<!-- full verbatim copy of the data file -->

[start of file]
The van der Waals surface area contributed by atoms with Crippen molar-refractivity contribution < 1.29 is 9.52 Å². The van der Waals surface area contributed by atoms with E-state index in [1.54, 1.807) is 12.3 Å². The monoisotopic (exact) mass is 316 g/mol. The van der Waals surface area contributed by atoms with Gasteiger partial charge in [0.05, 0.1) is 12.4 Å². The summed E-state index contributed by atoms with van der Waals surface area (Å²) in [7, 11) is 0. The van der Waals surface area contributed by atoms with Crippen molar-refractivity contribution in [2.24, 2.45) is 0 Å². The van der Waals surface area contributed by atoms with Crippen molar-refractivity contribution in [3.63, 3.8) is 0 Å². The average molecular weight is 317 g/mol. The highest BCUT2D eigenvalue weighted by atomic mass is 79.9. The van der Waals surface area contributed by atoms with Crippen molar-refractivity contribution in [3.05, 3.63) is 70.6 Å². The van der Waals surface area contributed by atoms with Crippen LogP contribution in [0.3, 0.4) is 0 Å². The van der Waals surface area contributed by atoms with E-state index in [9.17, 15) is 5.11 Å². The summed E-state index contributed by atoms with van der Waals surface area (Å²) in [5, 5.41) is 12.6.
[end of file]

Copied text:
The van der Waals surface area contributed by atoms with Crippen molar-refractivity contribution < 1.29 is 9.52 Å². The van der Waals surface area contributed by atoms with E-state index in [1.54, 1.807) is 12.3 Å². The monoisotopic (exact) mass is 316 g/mol. The van der Waals surface area contributed by atoms with Gasteiger partial charge in [0.05, 0.1) is 12.4 Å². The summed E-state index contributed by atoms with van der Waals surface area (Å²) in [7, 11) is 0. The van der Waals surface area contributed by atoms with Crippen molar-refractivity contribution in [2.24, 2.45) is 0 Å². The van der Waals surface area contributed by atoms with Crippen molar-refractivity contribution in [3.63, 3.8) is 0 Å². The average molecular weight is 317 g/mol. The highest BCUT2D eigenvalue weighted by atomic mass is 79.9. The van der Waals surface area contributed by atoms with Crippen molar-refractivity contribution in [3.05, 3.63) is 70.6 Å². The van der Waals surface area contributed by atoms with Crippen LogP contribution in [0.3, 0.4) is 0 Å². The van der Waals surface area contributed by atoms with E-state index in [9.17, 15) is 5.11 Å². The summed E-state index contributed by atoms with van der Waals surface area (Å²) in [5, 5.41) is 12.6.